Local elections in the United Kingdom on Thursday provided the biggest litmus test of the parties’ popularity since the 2015 general election.
The results were mixed.
After so many surveys called the last election wrong, pollsters and pundits were more cautious this time around. But two assumptions were nevertheless made: that the English council elections would follow the pattern of punishing the national governing party and that the Scottish National Party would keep its majority north of the border, possibly even wipe out Labour.
Most Scottish voters seem indifferent to their ruling party’s policy failures. An Ipsos Mori survey for STV released this week suggested that the Scottish National Party could win an even bigger majority in next year’s regional elections while 71 percent approve of First Minister Nicolas Sturgeon’s job performance.
Britain’s Conservatives will not devolve more powers to Scotland than they’ve already promised, Prime Minister David Cameron’s new Scotland secretary has said.
The Financial Times reports that David Mundell, the only Conservative Party member elected north of the border, will seek to enact within months a series of reforms Britain’s major parties — including the Scottish nationalists — agreed to last year.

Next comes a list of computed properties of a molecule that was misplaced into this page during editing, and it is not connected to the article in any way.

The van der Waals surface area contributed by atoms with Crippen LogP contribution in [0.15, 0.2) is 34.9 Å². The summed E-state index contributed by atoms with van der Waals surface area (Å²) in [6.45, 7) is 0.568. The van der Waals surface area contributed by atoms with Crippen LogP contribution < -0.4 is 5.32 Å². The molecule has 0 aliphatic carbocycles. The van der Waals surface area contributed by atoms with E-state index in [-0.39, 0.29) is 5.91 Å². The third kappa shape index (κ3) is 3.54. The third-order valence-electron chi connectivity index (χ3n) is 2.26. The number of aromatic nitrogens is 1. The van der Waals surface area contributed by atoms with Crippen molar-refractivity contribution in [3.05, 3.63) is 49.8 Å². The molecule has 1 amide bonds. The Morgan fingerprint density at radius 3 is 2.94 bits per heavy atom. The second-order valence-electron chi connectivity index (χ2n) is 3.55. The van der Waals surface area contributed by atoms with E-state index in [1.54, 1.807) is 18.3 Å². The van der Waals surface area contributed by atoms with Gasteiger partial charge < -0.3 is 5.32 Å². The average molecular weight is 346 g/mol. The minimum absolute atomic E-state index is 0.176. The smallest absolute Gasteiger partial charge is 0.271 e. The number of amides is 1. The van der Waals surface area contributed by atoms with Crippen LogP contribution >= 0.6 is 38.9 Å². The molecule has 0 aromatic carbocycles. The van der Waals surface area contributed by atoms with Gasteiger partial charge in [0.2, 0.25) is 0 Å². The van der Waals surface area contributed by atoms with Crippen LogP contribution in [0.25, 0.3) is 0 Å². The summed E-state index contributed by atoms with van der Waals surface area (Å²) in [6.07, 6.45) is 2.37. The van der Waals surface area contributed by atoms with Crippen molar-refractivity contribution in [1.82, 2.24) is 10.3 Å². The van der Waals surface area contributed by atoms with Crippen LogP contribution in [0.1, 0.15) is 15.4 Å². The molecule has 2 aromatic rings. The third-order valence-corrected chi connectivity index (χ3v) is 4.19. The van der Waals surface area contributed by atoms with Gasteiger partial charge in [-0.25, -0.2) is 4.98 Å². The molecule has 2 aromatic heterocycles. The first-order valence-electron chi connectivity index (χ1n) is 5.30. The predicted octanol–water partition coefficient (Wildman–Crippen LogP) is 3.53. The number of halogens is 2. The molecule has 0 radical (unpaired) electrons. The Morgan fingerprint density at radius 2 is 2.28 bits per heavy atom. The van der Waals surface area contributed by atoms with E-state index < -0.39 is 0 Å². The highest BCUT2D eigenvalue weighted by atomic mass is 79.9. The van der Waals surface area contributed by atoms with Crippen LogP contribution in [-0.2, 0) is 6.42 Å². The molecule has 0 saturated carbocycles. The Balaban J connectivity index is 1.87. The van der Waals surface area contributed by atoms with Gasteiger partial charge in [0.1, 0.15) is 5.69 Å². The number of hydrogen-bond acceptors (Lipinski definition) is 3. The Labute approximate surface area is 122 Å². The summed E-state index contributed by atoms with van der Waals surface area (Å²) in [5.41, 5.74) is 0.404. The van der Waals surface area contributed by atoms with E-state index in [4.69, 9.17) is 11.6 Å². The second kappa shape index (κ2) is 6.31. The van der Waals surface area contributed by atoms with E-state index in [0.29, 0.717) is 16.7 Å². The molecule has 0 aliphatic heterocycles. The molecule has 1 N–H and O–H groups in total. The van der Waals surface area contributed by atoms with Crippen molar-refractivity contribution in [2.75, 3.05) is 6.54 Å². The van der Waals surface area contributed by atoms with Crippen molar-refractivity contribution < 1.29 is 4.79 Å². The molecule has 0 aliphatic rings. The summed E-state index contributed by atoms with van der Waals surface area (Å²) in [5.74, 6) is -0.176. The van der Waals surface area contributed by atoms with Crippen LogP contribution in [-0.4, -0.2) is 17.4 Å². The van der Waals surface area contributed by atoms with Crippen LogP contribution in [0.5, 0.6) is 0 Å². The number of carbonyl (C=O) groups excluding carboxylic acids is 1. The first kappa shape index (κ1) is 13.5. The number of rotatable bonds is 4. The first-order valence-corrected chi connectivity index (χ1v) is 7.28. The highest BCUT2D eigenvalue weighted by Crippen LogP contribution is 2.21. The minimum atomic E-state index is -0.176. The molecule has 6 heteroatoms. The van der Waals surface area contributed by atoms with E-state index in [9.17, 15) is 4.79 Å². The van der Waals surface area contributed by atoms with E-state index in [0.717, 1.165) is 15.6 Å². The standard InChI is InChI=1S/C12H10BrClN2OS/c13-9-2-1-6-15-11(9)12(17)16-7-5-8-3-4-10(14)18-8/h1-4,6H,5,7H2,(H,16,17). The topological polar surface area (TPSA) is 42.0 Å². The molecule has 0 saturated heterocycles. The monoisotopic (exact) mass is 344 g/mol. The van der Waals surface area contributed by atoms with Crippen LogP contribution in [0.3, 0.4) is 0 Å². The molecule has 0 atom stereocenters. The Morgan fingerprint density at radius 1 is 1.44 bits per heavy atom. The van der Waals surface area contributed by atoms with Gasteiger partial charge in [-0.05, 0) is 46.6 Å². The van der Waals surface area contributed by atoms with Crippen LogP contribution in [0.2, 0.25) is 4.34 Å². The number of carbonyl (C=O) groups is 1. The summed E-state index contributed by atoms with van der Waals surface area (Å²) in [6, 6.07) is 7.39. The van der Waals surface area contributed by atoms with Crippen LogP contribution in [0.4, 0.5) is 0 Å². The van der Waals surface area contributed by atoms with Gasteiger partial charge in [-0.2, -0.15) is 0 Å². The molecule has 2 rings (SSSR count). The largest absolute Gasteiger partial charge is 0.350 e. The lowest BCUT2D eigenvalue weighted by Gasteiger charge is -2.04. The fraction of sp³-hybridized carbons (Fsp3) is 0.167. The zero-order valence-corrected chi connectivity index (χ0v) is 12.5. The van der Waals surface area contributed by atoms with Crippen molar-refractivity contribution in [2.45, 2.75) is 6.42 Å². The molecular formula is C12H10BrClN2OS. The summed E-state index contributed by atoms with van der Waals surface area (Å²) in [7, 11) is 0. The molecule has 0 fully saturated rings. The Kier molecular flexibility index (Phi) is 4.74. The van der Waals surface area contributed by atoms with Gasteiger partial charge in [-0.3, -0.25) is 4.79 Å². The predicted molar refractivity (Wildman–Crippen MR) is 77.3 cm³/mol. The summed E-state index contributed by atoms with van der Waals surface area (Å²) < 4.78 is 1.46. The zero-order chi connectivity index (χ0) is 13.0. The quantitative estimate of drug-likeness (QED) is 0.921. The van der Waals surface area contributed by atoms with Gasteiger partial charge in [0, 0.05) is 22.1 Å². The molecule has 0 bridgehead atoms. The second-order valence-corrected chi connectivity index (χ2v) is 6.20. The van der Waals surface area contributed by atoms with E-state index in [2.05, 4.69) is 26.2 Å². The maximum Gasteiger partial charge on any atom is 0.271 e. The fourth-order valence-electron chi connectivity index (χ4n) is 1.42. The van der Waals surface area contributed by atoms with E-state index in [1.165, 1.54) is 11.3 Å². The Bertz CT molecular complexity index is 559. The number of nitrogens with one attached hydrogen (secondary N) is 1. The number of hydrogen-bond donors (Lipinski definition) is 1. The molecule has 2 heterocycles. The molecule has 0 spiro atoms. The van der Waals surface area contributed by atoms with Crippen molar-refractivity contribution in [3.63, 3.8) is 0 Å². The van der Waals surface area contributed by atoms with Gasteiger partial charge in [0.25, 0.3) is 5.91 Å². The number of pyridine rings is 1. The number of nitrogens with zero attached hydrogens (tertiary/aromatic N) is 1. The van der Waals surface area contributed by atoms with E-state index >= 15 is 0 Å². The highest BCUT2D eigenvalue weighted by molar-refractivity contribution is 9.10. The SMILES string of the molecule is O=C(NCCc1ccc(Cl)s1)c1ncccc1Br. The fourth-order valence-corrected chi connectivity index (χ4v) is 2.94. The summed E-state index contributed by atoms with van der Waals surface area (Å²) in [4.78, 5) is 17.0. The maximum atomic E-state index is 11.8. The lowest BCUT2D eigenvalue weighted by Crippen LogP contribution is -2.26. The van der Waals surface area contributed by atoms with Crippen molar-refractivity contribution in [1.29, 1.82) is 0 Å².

But there will not be anything close to federalization, he said, which would give Scotland not only spending but full tax powers.
Despite winning 56 out of Scotland’s 59 seats in Britain’s general election on Thursday, the Scottish National Party is almost certain to disappoint its supporters.
The nationalists were expecting to play kingmakers in the new Parliament. Polls had shown neither Prime Minister David Cameron’s Conservatives nor the opposition Labour Party winning an outright majority. With the SNP set to take over almost all of Labour’s seats in Scotland, it was projected to be able to give the socialists a majority.
Stories published in the Financial Times and New Statesman this weekend argue that the Scottish National Party is actually more corporatist than socialist and that Labour voters may in for a disappointment if the two go into coalition together.
With polls showing the nationalists winning as many as 56 out of 59 Scottish seats in the general election next week, a minority Labour government would probably need their support to stay in power.
Some leftwingers relish the prospect, seeing the SNP as a less compromising progressive party that would presumably tug Labour to the left. Nicola Sturgeon, the party leader and Scottish first minister, has taken Labour’s Ed Miliband to task for accepting many of the Conservative-led government’s austerity measures and often reminds voters the National Health Service north of the border is more generously funded.